The ASEBA school-age forms allow you to obtain information about problematic behavior in school-age children from parents, teachers, and, in the case of older children, the youths themselves. Each of the three forms provides raw scores, T scores, and percentiles. All norms are based on a U.S. national sample, and all forms have parallel Internalizing, Externalizing, and Total Problems scales.
- Parents rate items that describe specific behavioral and emotional problems.
- Scales are based on parent ratings of 4,994 high-scoring children and are normed on 1,753 nonreferred children.
- Teachers rate the child’s academic performance and adaptive functioning, the appropriateness of the child’s behavior, how much the child is learning, how hard the child is working, and how happy the child appears.
- Includes 93 items in common with the CBCL/6-18; the remaining items concern school behaviors.
- Scales are based on teacher ratings of 4,437 high-scoring students and are normed on 2,319 nonreferred students.
- This self-report can be completed by youths with 5th-grade reading skills, or it can be administered orally.
- Youths rate themselves on both problem behaviors and socially desirable qualities.
- Scales are based on 2,581 high-scoring youths and are normed on 1,057 nonreferred youths.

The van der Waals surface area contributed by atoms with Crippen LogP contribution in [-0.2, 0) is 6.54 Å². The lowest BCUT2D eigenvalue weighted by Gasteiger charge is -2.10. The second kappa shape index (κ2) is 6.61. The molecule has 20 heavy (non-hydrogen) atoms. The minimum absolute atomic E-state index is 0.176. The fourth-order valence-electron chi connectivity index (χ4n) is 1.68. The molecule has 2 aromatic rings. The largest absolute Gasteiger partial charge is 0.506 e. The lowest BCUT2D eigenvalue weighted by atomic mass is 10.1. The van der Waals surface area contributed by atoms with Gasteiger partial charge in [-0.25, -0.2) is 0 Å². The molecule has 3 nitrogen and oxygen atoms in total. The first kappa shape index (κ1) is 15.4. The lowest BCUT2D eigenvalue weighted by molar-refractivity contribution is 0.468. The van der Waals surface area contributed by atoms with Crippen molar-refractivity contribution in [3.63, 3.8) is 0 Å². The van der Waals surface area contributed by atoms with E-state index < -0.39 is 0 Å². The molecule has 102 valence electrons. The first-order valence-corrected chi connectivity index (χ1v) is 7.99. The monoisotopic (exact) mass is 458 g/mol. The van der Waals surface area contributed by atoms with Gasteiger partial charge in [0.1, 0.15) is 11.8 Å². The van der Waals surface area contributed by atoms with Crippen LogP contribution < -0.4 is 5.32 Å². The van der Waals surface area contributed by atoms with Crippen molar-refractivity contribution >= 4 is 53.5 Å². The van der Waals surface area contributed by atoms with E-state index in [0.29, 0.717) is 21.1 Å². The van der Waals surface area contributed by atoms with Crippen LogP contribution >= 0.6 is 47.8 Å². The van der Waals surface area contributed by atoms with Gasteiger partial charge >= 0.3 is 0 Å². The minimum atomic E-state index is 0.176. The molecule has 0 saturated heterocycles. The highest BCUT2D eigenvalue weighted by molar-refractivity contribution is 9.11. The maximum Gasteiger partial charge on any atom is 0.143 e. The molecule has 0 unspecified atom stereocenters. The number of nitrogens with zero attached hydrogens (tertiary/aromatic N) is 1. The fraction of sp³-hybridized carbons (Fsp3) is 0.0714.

School-Age Scoring Module
ASEBA software makes it easy to manage data obtained with ASEBA forms by creating easy-to-read profiles of normed scale scores and exportable narrative reports. Each module displays cross-informant comparisons of data from up to 10 forms, including item ratings, correlations between informants, and bar graphs of scale scores. Multicultural options are available.
Multicultural Family Assessment Module (MFAM) graphs comparisons across multiple informants
- Easy-to-read bar graphs display scores on seven syndromes and four DSM™-oriented scales that have counterparts for ages 6-18 and 18-59. Each bar is standardized for the age and gender of the person being assessed, the type of informant, and user-selected multicultural norms.
- MFAM bar graphs help parents understand variations among views of their child's and their own problems. Providing MFAM results to parents can strengthen therapeutic alliances and can document the progress and outcomes of interventions.
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